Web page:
I am a final year undergraduate student of Mechanical Engineering from Nepal. I plan to do master's in aerospace engineering (propulsion systems, to be specific) at a prestigious university in the US. With virtually zero scope for aerospace engineering research in our country and little to no guidance from experts, I have been involved in many research projects for years and have already got a number of papers published so far. I hope to add at least three more conference papers to my profile before I apply to any graduate school. But the problem is that I am going to have a very low CGPA, anywhere between 2.4 - 2.7. I have heard that many schools don't bother to look at anything else in an application when they see a low GPA and reject it straightaway. Does that mean I have no chances at all? I have been working very hard to offset my low GPA and make my resume look better than those of most other applicants. MIT, for example, recommends a minimum of 3.2 as a guideline. What does that mean for me? Please respond.

  • One of the problems you probably are going to have is funding. Do you have your own funding? Or funding from the government of your country? If you have no funding source, you probably need to apply for PhD because most master programs do not provide funding. This is why I believe your question is a duplicate of the question I linked. If you do have your own funding, please update your question and I'll retract my close vote.of duplicate question. Thanks.
    – Nobody
    Mar 28, 2017 at 9:51
  • My undergrad gpa was about 2.5, got my PhD (with full funding) few months ago from a top school in my field (Engineering). When i applied for MS, I had about 5 publications. When I applied for PhD, I had about 14 publications. It's doable!
    – The Guy
    Mar 28, 2017 at 9:58
  • @Rüdiger even better, MIT doesn't offer my field :)
    – The Guy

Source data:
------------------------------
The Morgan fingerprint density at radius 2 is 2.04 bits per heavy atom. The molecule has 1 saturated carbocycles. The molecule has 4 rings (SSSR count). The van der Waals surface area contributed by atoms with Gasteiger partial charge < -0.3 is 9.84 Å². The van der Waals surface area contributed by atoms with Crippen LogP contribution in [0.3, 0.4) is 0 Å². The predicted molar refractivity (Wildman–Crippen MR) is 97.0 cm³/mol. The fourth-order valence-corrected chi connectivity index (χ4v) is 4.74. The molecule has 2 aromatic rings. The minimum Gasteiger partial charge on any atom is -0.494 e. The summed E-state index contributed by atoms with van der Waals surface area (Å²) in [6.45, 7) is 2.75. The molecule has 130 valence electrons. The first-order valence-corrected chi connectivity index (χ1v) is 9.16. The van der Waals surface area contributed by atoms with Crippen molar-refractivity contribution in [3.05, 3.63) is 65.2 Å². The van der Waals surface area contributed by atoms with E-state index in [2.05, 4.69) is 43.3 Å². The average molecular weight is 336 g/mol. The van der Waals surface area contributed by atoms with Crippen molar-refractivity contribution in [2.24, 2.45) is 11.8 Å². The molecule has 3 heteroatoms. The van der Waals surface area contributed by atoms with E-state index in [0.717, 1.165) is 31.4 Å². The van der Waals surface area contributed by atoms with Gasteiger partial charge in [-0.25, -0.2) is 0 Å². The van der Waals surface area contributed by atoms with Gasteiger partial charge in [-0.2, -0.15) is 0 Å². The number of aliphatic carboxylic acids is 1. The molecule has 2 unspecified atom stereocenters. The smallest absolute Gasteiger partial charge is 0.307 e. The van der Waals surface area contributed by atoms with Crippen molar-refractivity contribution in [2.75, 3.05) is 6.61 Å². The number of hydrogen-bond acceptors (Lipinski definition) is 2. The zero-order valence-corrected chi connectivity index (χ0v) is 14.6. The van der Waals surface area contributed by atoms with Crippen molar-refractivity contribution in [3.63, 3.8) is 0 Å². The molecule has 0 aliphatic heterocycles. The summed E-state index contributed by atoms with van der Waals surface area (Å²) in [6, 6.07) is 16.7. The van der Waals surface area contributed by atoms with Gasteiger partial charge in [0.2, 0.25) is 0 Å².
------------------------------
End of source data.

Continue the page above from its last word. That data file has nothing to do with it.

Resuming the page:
Mar 28, 2017 at 10:08
  • @TheFireGuy if an engineering uni like MIT doesn't offer your field, it must be a field in which perhaps 10 or 15 people work
    – Rüdiger
    Mar 28, 2017 at 10:10
  • 1
    As The Fire Guy noted, there is a chance, but as it stands you haven't provided enough information to give you an informed answer. In my eyes, a solid publication record as an undergrad can balance the poor gpa. Undergrads are rarely expected to have publications! However, if those papers are not in respected journals or in major conferences in your field, their help is questionable. If they are in journals or conferences that are of dubious quality, they will actually hurt your application. If this is the case, I have confidence stating you have absolutely no chance at all.
    – user58322
    Mar 28, 2017 at 17:22

1 Answer 1


If a department doesn't say they have a minimum GPA, then there is certainly some chance of admission - many departments make it a point to review all applications in full and refuse to use individual cut scores for any element of the application. And yes, some departments use cut scores anyway so if you don't meet their (often unpublished) minimums your app gets tossed.

Is it worth applying? If you can spare the ~$100ish US dollars, sure - the worst case scenario is you don't get a yes, and you'll most likely get a nice generic rejection email telling you how many applications they had this year and they just can't take everyone who's great.

The more important point is that you have only mentioned a few of the world's most famous institutions on planet earth at this time in history. All of them receive many hundreds of applications, and some applicants with no obvious negative marks, letters of reference from leading professors at that institution, and a masters degree from another famous institution (sometimes even that same place) and/or a bachelor's from another famous place...still do not get accepted routinely. If you'll only be happy with the least likely outcome, you are most likely to be disappointed. So if it's potentially a good fit for you and you have the extra funds, you can certainly apply - but I don't think it's helpful or wise to make it Plan A.

I suggest you apply to the famous places just to satisfy that drive to do so, but dig deeper. Look for places with a more specific fit to you with 2-3 people who are doing work that excites you, look for places you'd have an awesome opportunity at even if the institution name isn't a Hollywood-shorthand for smartypants (as the Batman Lego movie says, "Harvard for cops", or in this case "Harvard for engineers"), and search for places that also offer a variety of expertise that you think is interesting even if it doesn't seem like a perfect fit at first (if you get in you might find on a visit that there is something that just blows you away you never thought about).

The process has a serious random component, and there is no well-ordered universal ranking of students, faculty, programs, departments, or institutions - i.e., there is no true best-worst that everyone agrees on. You just need to find one "yes" that works for you and your goals. Don't talk yourself out of aiming high, but don't let other people's marketing get in the way of your long-term happiness. Be strategic, apply broadly, work hard, have back-up plans, and you'll be ok.


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